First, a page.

Yesterday, AG Wahl turned in his opinion in case C-168/15 (here, in French), a Slovakian controversy concerning a seemingly exploitative credit relationship against which the court invested with the execution of an arbitration award had failed to grant relief to the consumer.
In particular, the consumer claimed, the Court had failed to apply ex officio review of a series of possibly unfair terms- including an arbitration clause.While the execution proceedings, whose first instance she had successfully appealed, were still pending, the consumer also demanded compensation for the first court's alleged violation of EU law.
Now, not all our readers may remember that since the Court's landmark decision in Francovich, Member States can be held liable in civil liability for failure to (correctly) implement EU secondary law. Later, the Court specified that this liability extends to Courts failing to correctly apply said legislation.
Asked whether a similar liability would also have to arise in this case, the AG articulated an extensive analysis which examines under which conditions this would be the case.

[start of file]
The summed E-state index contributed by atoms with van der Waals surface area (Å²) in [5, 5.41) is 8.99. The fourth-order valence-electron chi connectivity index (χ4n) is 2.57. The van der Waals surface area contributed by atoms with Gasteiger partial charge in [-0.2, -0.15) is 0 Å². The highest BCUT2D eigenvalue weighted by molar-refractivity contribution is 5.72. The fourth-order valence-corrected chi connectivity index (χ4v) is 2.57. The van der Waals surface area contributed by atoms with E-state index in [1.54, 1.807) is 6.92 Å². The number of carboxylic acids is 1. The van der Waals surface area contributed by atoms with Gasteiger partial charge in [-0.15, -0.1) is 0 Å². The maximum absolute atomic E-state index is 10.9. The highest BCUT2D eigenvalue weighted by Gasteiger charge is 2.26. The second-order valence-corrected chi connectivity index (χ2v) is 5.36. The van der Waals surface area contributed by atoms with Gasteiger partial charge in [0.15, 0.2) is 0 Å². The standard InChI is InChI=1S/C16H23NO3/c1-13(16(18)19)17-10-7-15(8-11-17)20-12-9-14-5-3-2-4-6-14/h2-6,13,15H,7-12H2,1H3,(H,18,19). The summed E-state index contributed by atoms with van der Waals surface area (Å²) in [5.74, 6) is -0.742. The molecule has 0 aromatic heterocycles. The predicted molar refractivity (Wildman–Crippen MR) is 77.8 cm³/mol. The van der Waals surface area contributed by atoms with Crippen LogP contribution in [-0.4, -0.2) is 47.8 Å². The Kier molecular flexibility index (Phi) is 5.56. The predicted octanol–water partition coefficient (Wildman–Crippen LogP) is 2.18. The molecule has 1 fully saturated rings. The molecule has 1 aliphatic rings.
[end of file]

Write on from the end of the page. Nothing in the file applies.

First, it should be a case in which the affected judicial decision cannot be remedied in higher instance.
Second, the violation of EU law should concern a sufficiently clearly established obligation.
Third, the Court's violation should have been sufficiently qualified by fault or negligence, meaning that only if the court had been in a position to know the facts of the case which would give rise to suspicions concerning the terms' validity would its failure to perform ex officio scrutiny entail state liability.
The opinion highlights a certain tension between the nature and rationale of the obligation to perform control ex officio and the necessary limitations of state liability, which would be very easily engaged if any failure to perform such control would trigger a claim for compensation. We will see where the Court will settle this balancing.